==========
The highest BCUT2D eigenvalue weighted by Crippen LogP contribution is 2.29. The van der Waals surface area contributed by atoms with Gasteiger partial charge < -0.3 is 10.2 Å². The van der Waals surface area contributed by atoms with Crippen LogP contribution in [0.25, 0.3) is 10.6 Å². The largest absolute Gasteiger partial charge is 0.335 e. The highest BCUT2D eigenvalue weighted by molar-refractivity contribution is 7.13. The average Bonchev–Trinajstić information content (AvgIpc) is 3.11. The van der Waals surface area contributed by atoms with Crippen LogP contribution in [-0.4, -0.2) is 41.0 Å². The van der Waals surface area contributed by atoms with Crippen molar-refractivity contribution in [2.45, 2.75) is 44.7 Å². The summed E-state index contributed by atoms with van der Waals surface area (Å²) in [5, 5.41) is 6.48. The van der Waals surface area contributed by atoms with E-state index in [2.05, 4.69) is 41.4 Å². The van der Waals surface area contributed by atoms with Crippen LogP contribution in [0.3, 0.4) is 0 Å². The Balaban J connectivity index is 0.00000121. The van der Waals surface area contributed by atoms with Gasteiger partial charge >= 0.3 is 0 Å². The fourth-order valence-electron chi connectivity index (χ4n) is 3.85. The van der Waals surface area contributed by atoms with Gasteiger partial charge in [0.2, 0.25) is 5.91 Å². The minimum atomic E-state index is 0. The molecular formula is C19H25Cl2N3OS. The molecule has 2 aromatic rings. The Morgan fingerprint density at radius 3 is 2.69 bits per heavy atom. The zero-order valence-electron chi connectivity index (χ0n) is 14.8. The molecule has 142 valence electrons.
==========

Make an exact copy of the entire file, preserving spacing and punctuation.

The highest BCUT2D eigenvalue weighted by Crippen LogP contribution is 2.29. The van der Waals surface area contributed by atoms with Gasteiger partial charge < -0.3 is 10.2 Å². The van der Waals surface area contributed by atoms with Crippen LogP contribution in [0.25, 0.3) is 10.6 Å². The largest absolute Gasteiger partial charge is 0.335 e. The highest BCUT2D eigenvalue weighted by molar-refractivity contribution is 7.13. The average Bonchev–Trinajstić information content (AvgIpc) is 3.11. The van der Waals surface area contributed by atoms with Crippen LogP contribution in [-0.4, -0.2) is 41.0 Å². The van der Waals surface area contributed by atoms with Crippen molar-refractivity contribution in [2.45, 2.75) is 44.7 Å². The summed E-state index contributed by atoms with van der Waals surface area (Å²) in [5, 5.41) is 6.48. The van der Waals surface area contributed by atoms with E-state index in [2.05, 4.69) is 41.4 Å². The van der Waals surface area contributed by atoms with Crippen LogP contribution in [0.3, 0.4) is 0 Å². The Balaban J connectivity index is 0.00000121. The van der Waals surface area contributed by atoms with Gasteiger partial charge >= 0.3 is 0 Å². The fourth-order valence-electron chi connectivity index (χ4n) is 3.85. The van der Waals surface area contributed by atoms with Gasteiger partial charge in [0.2, 0.25) is 5.91 Å². The minimum atomic E-state index is 0. The molecular formula is C19H25Cl2N3OS. The molecule has 2 aromatic rings. The Morgan fingerprint density at radius 3 is 2.69 bits per heavy atom. The zero-order valence-electron chi connectivity index (χ0n) is 14.8. The molecule has 142 valence electrons.